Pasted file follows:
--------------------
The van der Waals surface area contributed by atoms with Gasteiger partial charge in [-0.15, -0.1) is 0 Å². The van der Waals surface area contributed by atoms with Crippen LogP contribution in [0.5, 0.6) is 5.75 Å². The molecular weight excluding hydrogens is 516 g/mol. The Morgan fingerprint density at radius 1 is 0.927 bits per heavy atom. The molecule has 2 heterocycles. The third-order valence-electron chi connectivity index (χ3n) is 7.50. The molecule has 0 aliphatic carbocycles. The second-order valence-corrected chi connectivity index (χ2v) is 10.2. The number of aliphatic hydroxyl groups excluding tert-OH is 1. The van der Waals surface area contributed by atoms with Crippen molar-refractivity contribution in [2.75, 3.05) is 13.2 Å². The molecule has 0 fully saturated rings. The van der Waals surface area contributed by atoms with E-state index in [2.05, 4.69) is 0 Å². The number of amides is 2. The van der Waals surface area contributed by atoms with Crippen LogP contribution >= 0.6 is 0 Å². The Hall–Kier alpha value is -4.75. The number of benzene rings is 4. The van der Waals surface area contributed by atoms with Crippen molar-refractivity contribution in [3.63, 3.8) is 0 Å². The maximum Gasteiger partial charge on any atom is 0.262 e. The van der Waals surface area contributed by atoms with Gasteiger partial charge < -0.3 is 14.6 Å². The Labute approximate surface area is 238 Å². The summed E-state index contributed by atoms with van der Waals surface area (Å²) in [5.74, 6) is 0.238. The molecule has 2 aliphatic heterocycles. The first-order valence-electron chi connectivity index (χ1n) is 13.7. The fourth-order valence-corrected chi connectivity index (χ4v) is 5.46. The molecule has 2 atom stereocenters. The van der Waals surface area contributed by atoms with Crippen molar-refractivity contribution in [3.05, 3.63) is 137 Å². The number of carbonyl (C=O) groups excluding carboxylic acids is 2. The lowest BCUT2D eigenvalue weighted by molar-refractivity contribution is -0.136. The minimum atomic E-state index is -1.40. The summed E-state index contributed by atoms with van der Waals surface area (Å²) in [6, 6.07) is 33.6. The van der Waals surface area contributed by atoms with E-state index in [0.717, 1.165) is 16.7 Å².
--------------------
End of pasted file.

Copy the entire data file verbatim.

The van der Waals surface area contributed by atoms with Gasteiger partial charge in [-0.15, -0.1) is 0 Å². The van der Waals surface area contributed by atoms with Crippen LogP contribution in [0.5, 0.6) is 5.75 Å². The molecular weight excluding hydrogens is 516 g/mol. The Morgan fingerprint density at radius 1 is 0.927 bits per heavy atom. The molecule has 2 heterocycles. The third-order valence-electron chi connectivity index (χ3n) is 7.50. The molecule has 0 aliphatic carbocycles. The second-order valence-corrected chi connectivity index (χ2v) is 10.2. The number of aliphatic hydroxyl groups excluding tert-OH is 1. The van der Waals surface area contributed by atoms with Crippen molar-refractivity contribution in [2.75, 3.05) is 13.2 Å². The molecule has 0 fully saturated rings. The van der Waals surface area contributed by atoms with E-state index in [2.05, 4.69) is 0 Å². The number of amides is 2. The van der Waals surface area contributed by atoms with Crippen LogP contribution >= 0.6 is 0 Å². The Hall–Kier alpha value is -4.75. The number of benzene rings is 4. The van der Waals surface area contributed by atoms with Crippen molar-refractivity contribution in [3.63, 3.8) is 0 Å². The maximum Gasteiger partial charge on any atom is 0.262 e. The van der Waals surface area contributed by atoms with Gasteiger partial charge < -0.3 is 14.6 Å². The Labute approximate surface area is 238 Å². The summed E-state index contributed by atoms with van der Waals surface area (Å²) in [5.74, 6) is 0.238. The molecule has 2 aliphatic heterocycles. The first-order valence-electron chi connectivity index (χ1n) is 13.7. The fourth-order valence-corrected chi connectivity index (χ4v) is 5.46. The molecule has 2 atom stereocenters. The van der Waals surface area contributed by atoms with Crippen molar-refractivity contribution in [3.05, 3.63) is 137 Å². The number of carbonyl (C=O) groups excluding carboxylic acids is 2. The lowest BCUT2D eigenvalue weighted by molar-refractivity contribution is -0.136. The minimum atomic E-state index is -1.40. The summed E-state index contributed by atoms with van der Waals surface area (Å²) in [6, 6.07) is 33.6. The van der Waals surface area contributed by atoms with E-state index in [0.717, 1.165) is 16.7 Å².